Edited to fix quoting failure.
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Rob Ryan wrote:
"...I'm actually worried that the game's too simple, but presumably that's not such a bad thing at this stage - I guess I can add complexity later if it needs it..."


Don't think of it as adding complexity, think of it as selling "expansions...." whistle



Love it!

Honestly I think that since I have absolutely zero design experience in anything other than my usual creative process as a mixed-media jewellery artist, I really need to do this in chunks. Getting the base right and then slotting in other bits later when I have more idea what I'm doing is the way forward.

One of the things I love about PnP games is that the designers often seem to create expansions and add in new stuff (or allow other people to do so). That would be a nice thing to aim towards.
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Robert Corrina
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hey Anna, welcome to the darkside.

silverleaf79 wrote:
make a prototype and playtest with friends?


I hope this isn't too abrupt, but getting crushed by actual criticism is very important in the development of any game or any designer.

If there is a local game group, see if you can become a member.

After a relationship is established see if they will playtest your game one night. Acquaintances and strangers (but serious gamers) will give you actual feedback that, while painful to hear will accelerate your understanding. Hopefully you will crash and burn. (just remembered to throw out the feedback of the most patronizing participant as well as the feedback from the most nerd-raged participant)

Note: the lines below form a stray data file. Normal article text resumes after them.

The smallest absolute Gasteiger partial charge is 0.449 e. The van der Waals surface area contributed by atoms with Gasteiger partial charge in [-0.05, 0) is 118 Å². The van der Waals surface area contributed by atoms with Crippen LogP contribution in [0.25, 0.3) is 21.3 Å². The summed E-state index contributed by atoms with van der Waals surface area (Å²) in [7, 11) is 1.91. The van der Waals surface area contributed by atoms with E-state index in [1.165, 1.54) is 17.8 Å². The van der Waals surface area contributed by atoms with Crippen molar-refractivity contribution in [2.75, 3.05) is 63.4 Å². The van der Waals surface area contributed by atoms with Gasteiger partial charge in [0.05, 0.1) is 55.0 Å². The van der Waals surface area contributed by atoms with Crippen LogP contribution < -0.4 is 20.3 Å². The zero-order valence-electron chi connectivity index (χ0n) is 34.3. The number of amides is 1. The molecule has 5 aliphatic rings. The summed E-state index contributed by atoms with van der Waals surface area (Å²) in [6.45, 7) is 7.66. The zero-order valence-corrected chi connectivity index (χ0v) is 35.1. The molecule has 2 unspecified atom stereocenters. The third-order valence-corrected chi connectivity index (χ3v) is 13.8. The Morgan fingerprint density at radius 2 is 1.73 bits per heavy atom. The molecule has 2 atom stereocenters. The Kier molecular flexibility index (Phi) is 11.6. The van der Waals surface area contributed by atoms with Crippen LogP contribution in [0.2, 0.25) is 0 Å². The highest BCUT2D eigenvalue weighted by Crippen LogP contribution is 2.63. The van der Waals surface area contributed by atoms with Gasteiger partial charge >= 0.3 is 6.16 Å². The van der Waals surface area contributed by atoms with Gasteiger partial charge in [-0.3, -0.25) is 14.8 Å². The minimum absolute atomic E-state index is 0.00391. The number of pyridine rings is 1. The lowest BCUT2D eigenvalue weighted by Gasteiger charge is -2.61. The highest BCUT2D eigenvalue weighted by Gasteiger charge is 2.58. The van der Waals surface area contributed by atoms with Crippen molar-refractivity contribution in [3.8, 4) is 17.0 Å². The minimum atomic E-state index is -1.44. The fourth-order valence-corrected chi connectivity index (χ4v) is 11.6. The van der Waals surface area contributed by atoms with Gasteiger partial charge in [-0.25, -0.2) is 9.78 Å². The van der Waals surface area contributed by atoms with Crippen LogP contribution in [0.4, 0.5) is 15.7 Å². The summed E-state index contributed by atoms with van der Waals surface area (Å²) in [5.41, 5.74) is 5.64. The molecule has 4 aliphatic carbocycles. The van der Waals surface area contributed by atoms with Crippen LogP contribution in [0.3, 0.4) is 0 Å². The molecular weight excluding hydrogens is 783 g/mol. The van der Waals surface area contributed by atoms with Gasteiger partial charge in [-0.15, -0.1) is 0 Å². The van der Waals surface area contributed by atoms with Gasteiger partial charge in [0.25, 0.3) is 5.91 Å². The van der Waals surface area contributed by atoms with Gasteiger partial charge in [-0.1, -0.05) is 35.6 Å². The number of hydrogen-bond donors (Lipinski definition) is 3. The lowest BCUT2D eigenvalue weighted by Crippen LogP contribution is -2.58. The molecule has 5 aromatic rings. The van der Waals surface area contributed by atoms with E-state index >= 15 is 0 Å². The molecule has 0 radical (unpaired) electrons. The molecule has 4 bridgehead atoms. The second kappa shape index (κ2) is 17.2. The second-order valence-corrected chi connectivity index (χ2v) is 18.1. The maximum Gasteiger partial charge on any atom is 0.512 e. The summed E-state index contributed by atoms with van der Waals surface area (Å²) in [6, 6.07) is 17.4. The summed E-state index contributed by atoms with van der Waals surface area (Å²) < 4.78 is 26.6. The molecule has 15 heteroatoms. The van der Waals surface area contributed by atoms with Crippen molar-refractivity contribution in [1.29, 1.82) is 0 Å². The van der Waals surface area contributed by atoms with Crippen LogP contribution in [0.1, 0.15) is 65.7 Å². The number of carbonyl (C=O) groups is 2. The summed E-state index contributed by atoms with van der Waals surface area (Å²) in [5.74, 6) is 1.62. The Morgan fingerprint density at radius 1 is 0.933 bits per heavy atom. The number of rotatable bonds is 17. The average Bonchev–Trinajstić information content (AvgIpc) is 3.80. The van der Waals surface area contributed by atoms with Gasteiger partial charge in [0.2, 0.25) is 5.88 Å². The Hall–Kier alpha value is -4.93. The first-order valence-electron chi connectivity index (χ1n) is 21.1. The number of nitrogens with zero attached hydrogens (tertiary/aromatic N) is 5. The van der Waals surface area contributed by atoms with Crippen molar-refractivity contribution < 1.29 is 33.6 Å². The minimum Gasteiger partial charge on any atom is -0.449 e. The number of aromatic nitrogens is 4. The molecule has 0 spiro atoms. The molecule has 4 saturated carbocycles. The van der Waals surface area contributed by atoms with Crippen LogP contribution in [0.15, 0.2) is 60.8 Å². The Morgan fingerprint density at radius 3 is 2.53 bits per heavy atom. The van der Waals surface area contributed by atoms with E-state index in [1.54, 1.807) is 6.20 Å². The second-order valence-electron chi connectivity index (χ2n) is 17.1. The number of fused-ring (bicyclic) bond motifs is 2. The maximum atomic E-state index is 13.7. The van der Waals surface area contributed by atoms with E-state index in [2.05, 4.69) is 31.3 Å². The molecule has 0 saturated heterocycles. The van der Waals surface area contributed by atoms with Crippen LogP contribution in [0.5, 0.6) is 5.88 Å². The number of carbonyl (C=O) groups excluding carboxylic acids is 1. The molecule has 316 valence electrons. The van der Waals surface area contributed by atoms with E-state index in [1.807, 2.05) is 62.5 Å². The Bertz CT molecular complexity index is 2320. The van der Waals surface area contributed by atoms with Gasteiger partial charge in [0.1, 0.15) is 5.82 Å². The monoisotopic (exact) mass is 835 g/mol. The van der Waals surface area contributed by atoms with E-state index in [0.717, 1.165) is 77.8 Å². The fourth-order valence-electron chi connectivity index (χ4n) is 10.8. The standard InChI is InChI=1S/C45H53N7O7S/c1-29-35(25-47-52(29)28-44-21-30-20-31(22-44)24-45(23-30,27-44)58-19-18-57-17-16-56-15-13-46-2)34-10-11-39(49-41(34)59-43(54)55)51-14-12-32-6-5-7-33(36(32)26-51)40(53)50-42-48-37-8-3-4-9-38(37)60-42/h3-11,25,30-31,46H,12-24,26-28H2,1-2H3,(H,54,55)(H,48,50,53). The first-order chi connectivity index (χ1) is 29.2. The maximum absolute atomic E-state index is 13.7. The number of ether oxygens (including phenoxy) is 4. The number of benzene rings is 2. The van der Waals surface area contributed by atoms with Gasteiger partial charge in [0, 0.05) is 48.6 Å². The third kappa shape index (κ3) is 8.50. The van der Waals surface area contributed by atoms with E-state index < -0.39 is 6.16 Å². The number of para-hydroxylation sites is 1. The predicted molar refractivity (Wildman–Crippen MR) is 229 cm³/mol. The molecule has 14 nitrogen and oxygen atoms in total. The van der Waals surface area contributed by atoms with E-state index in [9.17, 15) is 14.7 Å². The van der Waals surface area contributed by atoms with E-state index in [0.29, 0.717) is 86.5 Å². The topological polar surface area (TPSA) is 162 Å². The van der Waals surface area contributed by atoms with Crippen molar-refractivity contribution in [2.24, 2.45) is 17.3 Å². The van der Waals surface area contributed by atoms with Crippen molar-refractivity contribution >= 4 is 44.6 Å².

That is a playtest.

Or, if you just want your friends to pat you on the head and tell you how creative you are for the 100th time, that's fine too.

I sincerely wish good luck unto you.
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Matt Green
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silverleaf79 wrote:
any rooms with more than the threshold number of pests gets fumigated - the creatures in it are killed and the room is off-limits for the rest of the game.


devil I know it's a fun P+P game but fumigating rooms doesn't happen much any more. Some US states still use fumigants on that sort of scale and some parts of Asia too, but it's a rarity in Europe these days now that most of the fumigants have been deemed too dangerous to be used outside of closed bubbles or specialist chambers. Another reason fumigation would be unlikely to be used on a single room is the key mechanic of the game- pests would spread to other rooms.

Fumigation is a great fit for the game though. As a thought, and it's from a guy that knows too much about pest control, the place where fumigation is still used as a main source of pest control is in container shipping. Containers are all neatly stacked and biocontrol agencies can be quick to act on containers that show signs of infestation. The other great thing about container shipping from a game point of view is that they are often as not black boxes- you don't know what's inside until you open them. A container full of tobacco would, for example, mean that a cigarette beetles would breed massively, whereas other insects wouldn't survive in it at all, spiders would eat the tobacco beetles, and rats wouldn't be bothered.

I'm not trying to dissuade you, it's trivial stuff, it just made me think.
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Kim Williams